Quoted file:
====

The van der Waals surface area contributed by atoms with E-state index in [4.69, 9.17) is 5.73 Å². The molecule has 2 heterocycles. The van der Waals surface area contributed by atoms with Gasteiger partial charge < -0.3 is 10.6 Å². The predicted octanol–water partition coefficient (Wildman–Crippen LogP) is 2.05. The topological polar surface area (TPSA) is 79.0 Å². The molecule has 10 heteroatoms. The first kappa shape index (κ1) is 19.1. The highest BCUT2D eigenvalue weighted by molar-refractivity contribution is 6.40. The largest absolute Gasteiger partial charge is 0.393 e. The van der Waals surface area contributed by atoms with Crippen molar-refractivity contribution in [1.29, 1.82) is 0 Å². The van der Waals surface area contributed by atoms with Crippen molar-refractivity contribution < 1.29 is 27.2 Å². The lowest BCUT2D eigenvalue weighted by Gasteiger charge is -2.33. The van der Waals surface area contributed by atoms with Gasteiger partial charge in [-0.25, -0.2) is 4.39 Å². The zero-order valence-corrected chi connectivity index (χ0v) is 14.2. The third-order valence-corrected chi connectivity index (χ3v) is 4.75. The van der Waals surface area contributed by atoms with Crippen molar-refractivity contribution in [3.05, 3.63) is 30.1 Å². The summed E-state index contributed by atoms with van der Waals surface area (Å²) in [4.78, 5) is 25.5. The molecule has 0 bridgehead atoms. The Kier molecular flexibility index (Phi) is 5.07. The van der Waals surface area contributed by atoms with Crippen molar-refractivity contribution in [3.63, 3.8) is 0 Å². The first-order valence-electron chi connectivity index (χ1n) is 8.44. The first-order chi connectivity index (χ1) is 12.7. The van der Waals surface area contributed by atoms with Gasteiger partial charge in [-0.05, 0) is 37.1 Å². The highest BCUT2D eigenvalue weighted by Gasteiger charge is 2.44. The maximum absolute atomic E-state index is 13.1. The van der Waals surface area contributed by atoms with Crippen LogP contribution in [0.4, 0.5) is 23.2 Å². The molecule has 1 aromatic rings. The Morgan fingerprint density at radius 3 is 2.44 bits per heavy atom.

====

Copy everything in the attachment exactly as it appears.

The van der Waals surface area contributed by atoms with E-state index in [4.69, 9.17) is 5.73 Å². The molecule has 2 heterocycles. The van der Waals surface area contributed by atoms with Gasteiger partial charge < -0.3 is 10.6 Å². The predicted octanol–water partition coefficient (Wildman–Crippen LogP) is 2.05. The topological polar surface area (TPSA) is 79.0 Å². The molecule has 10 heteroatoms. The first kappa shape index (κ1) is 19.1. The highest BCUT2D eigenvalue weighted by molar-refractivity contribution is 6.40. The largest absolute Gasteiger partial charge is 0.393 e. The van der Waals surface area contributed by atoms with Crippen molar-refractivity contribution in [1.29, 1.82) is 0 Å². The van der Waals surface area contributed by atoms with Crippen molar-refractivity contribution < 1.29 is 27.2 Å². The lowest BCUT2D eigenvalue weighted by Gasteiger charge is -2.33. The van der Waals surface area contributed by atoms with Gasteiger partial charge in [-0.25, -0.2) is 4.39 Å². The zero-order valence-corrected chi connectivity index (χ0v) is 14.2. The third-order valence-corrected chi connectivity index (χ3v) is 4.75. The van der Waals surface area contributed by atoms with Crippen molar-refractivity contribution in [3.05, 3.63) is 30.1 Å². The summed E-state index contributed by atoms with van der Waals surface area (Å²) in [4.78, 5) is 25.5. The molecule has 0 bridgehead atoms. The Kier molecular flexibility index (Phi) is 5.07. The van der Waals surface area contributed by atoms with Crippen molar-refractivity contribution in [3.63, 3.8) is 0 Å². The first-order valence-electron chi connectivity index (χ1n) is 8.44. The first-order chi connectivity index (χ1) is 12.7. The van der Waals surface area contributed by atoms with Gasteiger partial charge in [-0.05, 0) is 37.1 Å². The highest BCUT2D eigenvalue weighted by Gasteiger charge is 2.44. The maximum absolute atomic E-state index is 13.1. The van der Waals surface area contributed by atoms with Crippen LogP contribution in [0.4, 0.5) is 23.2 Å². The molecule has 1 aromatic rings. The Morgan fingerprint density at radius 3 is 2.44 bits per heavy atom.